Police run the Pacific Island Detector Dog Programme which is funded by the Pacific Security Fund. The programme involves training dogs and their handlers here in New Zealand for nine weeks and then provides regular ongoing training and mentoring in the Pacific Islands.

John used to work in the Police dog training unit, so he has all the skills and knowledge needed to run the training programme. When Police were unable to send someone to Samoa themselves, they asked John, who had recently made the move to Corrections.

“The dog handlers in the Islands don’t have the expertise yet to maintain capability. Our training support assesses how they are operating and identifies areas which they could adapt and alternative ways to deploy the dog teams. We also make sure the dog handlers are working to the required level,” says John.

Dog handlers from Samoa's combined Police/Customs K9 Unit prepare for work. While in Samoa, the New Zealand trainers also ‘train the trainers’ with a long-term vision of creating self-sustainability in the Pacific Islands.

The work of the teams is central to the security of their own islands, but also the wider security of NZ as the islands are recognised as transition points that have potential to threaten our borders. The programme provides support to Samoa, Tonga and Rarotonga (and previously Fiji).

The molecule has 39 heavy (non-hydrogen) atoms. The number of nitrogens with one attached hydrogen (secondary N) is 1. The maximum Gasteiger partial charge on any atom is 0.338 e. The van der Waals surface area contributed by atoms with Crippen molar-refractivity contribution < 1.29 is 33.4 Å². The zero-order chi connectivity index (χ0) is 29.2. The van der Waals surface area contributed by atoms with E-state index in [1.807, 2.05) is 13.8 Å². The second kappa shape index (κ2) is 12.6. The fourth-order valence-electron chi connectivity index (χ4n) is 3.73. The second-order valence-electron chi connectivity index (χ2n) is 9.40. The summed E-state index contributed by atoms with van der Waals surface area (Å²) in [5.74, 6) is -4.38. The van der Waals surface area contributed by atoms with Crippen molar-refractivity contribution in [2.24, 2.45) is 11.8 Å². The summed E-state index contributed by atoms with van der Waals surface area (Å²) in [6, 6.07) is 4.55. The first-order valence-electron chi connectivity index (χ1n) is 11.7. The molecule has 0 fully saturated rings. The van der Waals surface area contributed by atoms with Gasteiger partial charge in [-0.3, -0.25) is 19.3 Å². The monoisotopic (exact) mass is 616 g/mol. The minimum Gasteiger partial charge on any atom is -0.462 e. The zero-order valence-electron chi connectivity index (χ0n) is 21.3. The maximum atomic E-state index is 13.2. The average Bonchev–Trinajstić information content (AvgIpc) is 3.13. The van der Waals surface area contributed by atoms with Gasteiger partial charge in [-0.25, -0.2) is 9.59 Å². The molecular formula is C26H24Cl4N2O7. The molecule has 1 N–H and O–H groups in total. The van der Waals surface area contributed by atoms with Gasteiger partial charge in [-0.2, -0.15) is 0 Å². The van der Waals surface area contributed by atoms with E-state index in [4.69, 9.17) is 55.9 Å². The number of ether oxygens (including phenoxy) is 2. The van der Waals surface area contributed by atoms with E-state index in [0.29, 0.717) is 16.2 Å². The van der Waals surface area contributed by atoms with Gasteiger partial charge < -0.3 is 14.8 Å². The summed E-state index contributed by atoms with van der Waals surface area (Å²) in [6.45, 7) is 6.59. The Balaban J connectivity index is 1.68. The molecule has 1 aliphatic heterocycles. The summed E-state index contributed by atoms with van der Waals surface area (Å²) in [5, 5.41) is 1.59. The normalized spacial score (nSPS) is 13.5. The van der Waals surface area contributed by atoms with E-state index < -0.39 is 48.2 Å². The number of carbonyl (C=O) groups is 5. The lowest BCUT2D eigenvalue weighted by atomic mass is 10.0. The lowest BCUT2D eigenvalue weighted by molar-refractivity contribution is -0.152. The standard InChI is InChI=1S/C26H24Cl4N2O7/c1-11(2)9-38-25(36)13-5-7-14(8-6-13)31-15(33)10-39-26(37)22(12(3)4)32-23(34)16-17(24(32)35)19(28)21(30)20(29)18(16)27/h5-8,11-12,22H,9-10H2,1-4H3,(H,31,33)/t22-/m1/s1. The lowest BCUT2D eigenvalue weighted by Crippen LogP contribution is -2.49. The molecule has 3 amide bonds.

John says it was a good opportunity for Corrections to lend a helping hand to Police when they needed it and to share resources.

Come play at Berhampore School


Some of Berhampore School’s forested play areas were so overgrown they were inaccessible.

“We wanted an area that attracts native wildlife and is an inviting and beautiful place for the community to enjoy. We also want it to be a valuable teaching resource for the school kids,” says Neil Beckett, a parent of the Wellington school.

“We called in Corrections’ community work teams and as the photos show, they have done a great job. They will also help with maintenance to make sure Berhampore can keep on playing.”

Job Club in Otara

Job Club is all about getting back into the workforce. From April, offenders on community-based sentences in Otara have benefitted from a new Corrections Job Club, making a total of eight Job Clubs run by probation.

Over 60 percent of prisoners are unemployed prior to imprisonment and 90 percent of prisoners have literacy needs – Job Club aims to make a direct impact on these figures.